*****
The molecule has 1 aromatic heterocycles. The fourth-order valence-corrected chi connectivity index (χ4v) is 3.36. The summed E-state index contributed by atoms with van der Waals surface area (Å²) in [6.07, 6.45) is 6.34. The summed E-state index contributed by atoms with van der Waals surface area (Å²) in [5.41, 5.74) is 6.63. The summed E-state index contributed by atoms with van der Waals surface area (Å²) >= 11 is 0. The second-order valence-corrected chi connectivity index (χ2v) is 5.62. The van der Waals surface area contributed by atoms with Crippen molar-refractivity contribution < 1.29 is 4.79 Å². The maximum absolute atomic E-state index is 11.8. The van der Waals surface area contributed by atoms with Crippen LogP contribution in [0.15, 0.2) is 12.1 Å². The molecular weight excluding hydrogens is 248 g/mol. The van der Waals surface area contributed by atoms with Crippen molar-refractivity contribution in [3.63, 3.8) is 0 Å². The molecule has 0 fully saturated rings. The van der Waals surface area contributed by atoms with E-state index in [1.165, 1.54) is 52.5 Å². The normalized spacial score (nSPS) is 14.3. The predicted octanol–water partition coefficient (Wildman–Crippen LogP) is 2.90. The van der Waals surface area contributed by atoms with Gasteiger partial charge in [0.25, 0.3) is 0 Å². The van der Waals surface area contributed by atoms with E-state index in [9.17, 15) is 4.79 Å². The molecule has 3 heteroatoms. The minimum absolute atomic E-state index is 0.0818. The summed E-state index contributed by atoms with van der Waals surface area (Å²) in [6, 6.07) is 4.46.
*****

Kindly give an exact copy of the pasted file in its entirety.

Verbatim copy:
The molecule has 1 aromatic heterocycles. The fourth-order valence-corrected chi connectivity index (χ4v) is 3.36. The summed E-state index contributed by atoms with van der Waals surface area (Å²) in [6.07, 6.45) is 6.34. The summed E-state index contributed by atoms with van der Waals surface area (Å²) in [5.41, 5.74) is 6.63. The summed E-state index contributed by atoms with van der Waals surface area (Å²) >= 11 is 0. The second-order valence-corrected chi connectivity index (χ2v) is 5.62. The van der Waals surface area contributed by atoms with Crippen molar-refractivity contribution < 1.29 is 4.79 Å². The maximum absolute atomic E-state index is 11.8. The van der Waals surface area contributed by atoms with Crippen LogP contribution in [0.15, 0.2) is 12.1 Å². The molecular weight excluding hydrogens is 248 g/mol. The van der Waals surface area contributed by atoms with Crippen molar-refractivity contribution in [3.63, 3.8) is 0 Å². The molecule has 0 fully saturated rings. The van der Waals surface area contributed by atoms with E-state index in [1.165, 1.54) is 52.5 Å². The normalized spacial score (nSPS) is 14.3. The predicted octanol–water partition coefficient (Wildman–Crippen LogP) is 2.90. The van der Waals surface area contributed by atoms with Gasteiger partial charge in [0.25, 0.3) is 0 Å². The van der Waals surface area contributed by atoms with E-state index in [9.17, 15) is 4.79 Å². The molecule has 3 heteroatoms. The minimum absolute atomic E-state index is 0.0818. The summed E-state index contributed by atoms with van der Waals surface area (Å²) in [6, 6.07) is 4.46.